One of the perks with Netflix is that it gives you the opportunity to watch on the go, which I tried to do with Ritual, but after watching the opening scene I had to stop the film, get home, get comfortable and absorb this film as it instantly grabbed my attention.
It opens with a few guys, not really willing to admit they are getting older but needing to get out on an adventure, or just the yearly lads holiday, Ibiza!? no they are getting to old, camping, that’s too boring.. so what? The discussion goes into the street and on the way home a couple stop to get some vodka, the night is young and it must be continued while picking up the booze in the offie, they become aware that the place is being robbed, Luke (Spall) hides behind a display while his best friend tries to talk the situation down, it doesn’t work they start attacking him, and he bleeds to death while staring at his cowardly friend… this is the first lesson of this movie but the location changes to the deep dark forests of Sweden and the stakes get higher. Continue reading The Ritual (2017)
District 9 (2009) – I was flabbergasted when I realised just how much this film was hated, I got my copy for free when I asked if anyone has seen it, people were giving it away.. so I was a bit dubious about watching it, but I was hooked within seconds.. it’s a mockumentary look at a group of alien (workers) who have go stuck in South Africa. The effects are brilliant, both the alien technology and “Prons” design look and “feel” impressive. Obviously the setting is key, the messages are deep an poignant. The film is elevated by the amazing and life changing performance from ?? who plays Vikers he goes through every emotion and reacts in non Hollywood’s way, giving a more interesting and diverse story. Personally I find it so attuned and turned on, I was really hoping for a sequel, but I guess I’ll have to sit quite tight. [REVIEW]10/10 Continue reading La Weekend August 1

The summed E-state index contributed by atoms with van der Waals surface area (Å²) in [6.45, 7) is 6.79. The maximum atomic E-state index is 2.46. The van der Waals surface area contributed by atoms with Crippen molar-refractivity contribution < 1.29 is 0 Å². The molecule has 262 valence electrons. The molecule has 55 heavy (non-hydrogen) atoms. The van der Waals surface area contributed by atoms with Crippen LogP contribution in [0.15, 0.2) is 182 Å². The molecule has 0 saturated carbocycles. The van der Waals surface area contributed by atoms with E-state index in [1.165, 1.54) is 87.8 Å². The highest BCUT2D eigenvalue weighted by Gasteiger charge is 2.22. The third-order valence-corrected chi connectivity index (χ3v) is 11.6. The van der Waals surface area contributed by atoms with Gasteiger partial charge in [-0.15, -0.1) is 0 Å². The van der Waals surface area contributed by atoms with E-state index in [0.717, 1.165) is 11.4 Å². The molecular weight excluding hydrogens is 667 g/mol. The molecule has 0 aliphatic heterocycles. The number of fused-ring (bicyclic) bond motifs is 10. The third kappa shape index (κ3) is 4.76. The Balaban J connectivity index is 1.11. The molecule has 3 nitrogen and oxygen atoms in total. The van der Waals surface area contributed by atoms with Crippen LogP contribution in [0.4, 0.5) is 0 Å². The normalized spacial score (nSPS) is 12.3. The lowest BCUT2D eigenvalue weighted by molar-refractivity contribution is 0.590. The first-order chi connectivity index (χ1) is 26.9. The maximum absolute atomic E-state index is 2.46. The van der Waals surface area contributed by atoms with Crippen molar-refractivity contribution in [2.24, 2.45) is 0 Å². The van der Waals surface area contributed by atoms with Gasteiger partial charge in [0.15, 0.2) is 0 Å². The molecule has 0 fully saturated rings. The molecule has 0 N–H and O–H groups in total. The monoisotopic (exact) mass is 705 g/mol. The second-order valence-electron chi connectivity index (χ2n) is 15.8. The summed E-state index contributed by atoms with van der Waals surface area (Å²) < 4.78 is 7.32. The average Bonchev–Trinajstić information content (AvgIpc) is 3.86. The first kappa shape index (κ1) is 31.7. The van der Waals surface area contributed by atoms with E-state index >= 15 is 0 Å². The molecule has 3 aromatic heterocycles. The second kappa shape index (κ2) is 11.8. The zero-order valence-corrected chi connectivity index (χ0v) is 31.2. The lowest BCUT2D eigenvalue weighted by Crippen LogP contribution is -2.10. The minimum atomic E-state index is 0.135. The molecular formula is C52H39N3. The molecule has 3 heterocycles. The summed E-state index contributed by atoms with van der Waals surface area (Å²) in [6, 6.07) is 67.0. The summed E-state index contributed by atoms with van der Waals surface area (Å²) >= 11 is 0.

Please note that this post discussion is a post discussion! Therefore it’s full of spoilers and discloses information about the ENTIRE film, including the beginning middle and yes the ending, and also these films…damn there is no other films like it..
So if you’ve not seen The Witch (2015) or any of the above, it’s probably better not to read on, instead please check out my spoiler free review here.
There’s something captivating in the demise of this pious family. Since the release of the Witch in 2015 it’s been hard for audiences to fathom what is going on in this occult horror, the curiosity has helped the $1 million gross over $37 million at the box office. Often being found to be boring and diving audiences as it strays away from loud noises, false jump scares and screaming teens flashing a bit of boob, it’s not even all the subtle in it’s approach, there are torturous scenes and graphic violence throughout but as the perceptions of witchcraft are subdued to a mysticism they aren’t perceived as being scary by modern and young audiences. The horror isn’t just aimed at Christians although the Satanic backing does raise many eyebrows and questions, but the ingenious aspect is that it argues on both sides of the religious coin. Continue reading The Witch : Post Discussion